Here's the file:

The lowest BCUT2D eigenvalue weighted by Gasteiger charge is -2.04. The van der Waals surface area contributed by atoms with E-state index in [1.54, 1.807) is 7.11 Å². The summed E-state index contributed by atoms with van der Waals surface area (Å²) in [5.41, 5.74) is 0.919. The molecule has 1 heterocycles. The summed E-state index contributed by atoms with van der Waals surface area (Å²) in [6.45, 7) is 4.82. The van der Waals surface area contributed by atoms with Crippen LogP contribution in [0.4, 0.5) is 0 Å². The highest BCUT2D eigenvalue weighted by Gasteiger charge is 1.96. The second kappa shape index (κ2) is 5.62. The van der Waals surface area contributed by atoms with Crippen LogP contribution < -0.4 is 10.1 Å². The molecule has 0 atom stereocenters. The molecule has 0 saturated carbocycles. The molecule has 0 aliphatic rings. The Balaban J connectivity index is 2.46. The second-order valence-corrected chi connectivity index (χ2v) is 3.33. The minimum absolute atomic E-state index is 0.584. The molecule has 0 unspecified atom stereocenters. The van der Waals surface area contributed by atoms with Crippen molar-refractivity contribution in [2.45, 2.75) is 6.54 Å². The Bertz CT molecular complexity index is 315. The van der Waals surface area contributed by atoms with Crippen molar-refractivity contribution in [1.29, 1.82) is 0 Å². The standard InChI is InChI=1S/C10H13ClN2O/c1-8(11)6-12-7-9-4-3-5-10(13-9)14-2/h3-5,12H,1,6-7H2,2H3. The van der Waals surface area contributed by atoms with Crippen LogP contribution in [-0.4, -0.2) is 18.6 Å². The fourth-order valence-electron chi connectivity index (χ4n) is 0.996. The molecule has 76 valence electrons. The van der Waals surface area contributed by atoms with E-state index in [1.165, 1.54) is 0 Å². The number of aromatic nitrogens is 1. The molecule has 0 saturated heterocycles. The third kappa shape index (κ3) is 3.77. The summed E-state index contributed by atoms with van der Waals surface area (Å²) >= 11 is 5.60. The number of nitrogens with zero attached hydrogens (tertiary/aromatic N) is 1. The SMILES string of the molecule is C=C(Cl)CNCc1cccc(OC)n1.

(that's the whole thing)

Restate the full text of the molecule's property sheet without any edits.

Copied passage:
The lowest BCUT2D eigenvalue weighted by Gasteiger charge is -2.04. The van der Waals surface area contributed by atoms with E-state index in [1.54, 1.807) is 7.11 Å². The summed E-state index contributed by atoms with van der Waals surface area (Å²) in [5.41, 5.74) is 0.919. The molecule has 1 heterocycles. The summed E-state index contributed by atoms with van der Waals surface area (Å²) in [6.45, 7) is 4.82. The van der Waals surface area contributed by atoms with Crippen LogP contribution in [0.4, 0.5) is 0 Å². The highest BCUT2D eigenvalue weighted by Gasteiger charge is 1.96. The second kappa shape index (κ2) is 5.62. The van der Waals surface area contributed by atoms with Crippen LogP contribution < -0.4 is 10.1 Å². The molecule has 0 atom stereocenters. The molecule has 0 saturated carbocycles. The molecule has 0 aliphatic rings. The Balaban J connectivity index is 2.46. The second-order valence-corrected chi connectivity index (χ2v) is 3.33. The minimum absolute atomic E-state index is 0.584. The molecule has 0 unspecified atom stereocenters. The van der Waals surface area contributed by atoms with Crippen molar-refractivity contribution in [2.45, 2.75) is 6.54 Å². The Bertz CT molecular complexity index is 315. The van der Waals surface area contributed by atoms with Crippen molar-refractivity contribution in [1.29, 1.82) is 0 Å². The standard InChI is InChI=1S/C10H13ClN2O/c1-8(11)6-12-7-9-4-3-5-10(13-9)14-2/h3-5,12H,1,6-7H2,2H3. The van der Waals surface area contributed by atoms with Crippen LogP contribution in [-0.4, -0.2) is 18.6 Å². The fourth-order valence-electron chi connectivity index (χ4n) is 0.996. The molecule has 76 valence electrons. The van der Waals surface area contributed by atoms with E-state index in [1.165, 1.54) is 0 Å². The number of aromatic nitrogens is 1. The molecule has 0 saturated heterocycles. The third kappa shape index (κ3) is 3.77. The summed E-state index contributed by atoms with van der Waals surface area (Å²) >= 11 is 5.60. The number of nitrogens with zero attached hydrogens (tertiary/aromatic N) is 1. The SMILES string of the molecule is C=C(Cl)CNCc1cccc(OC)n1.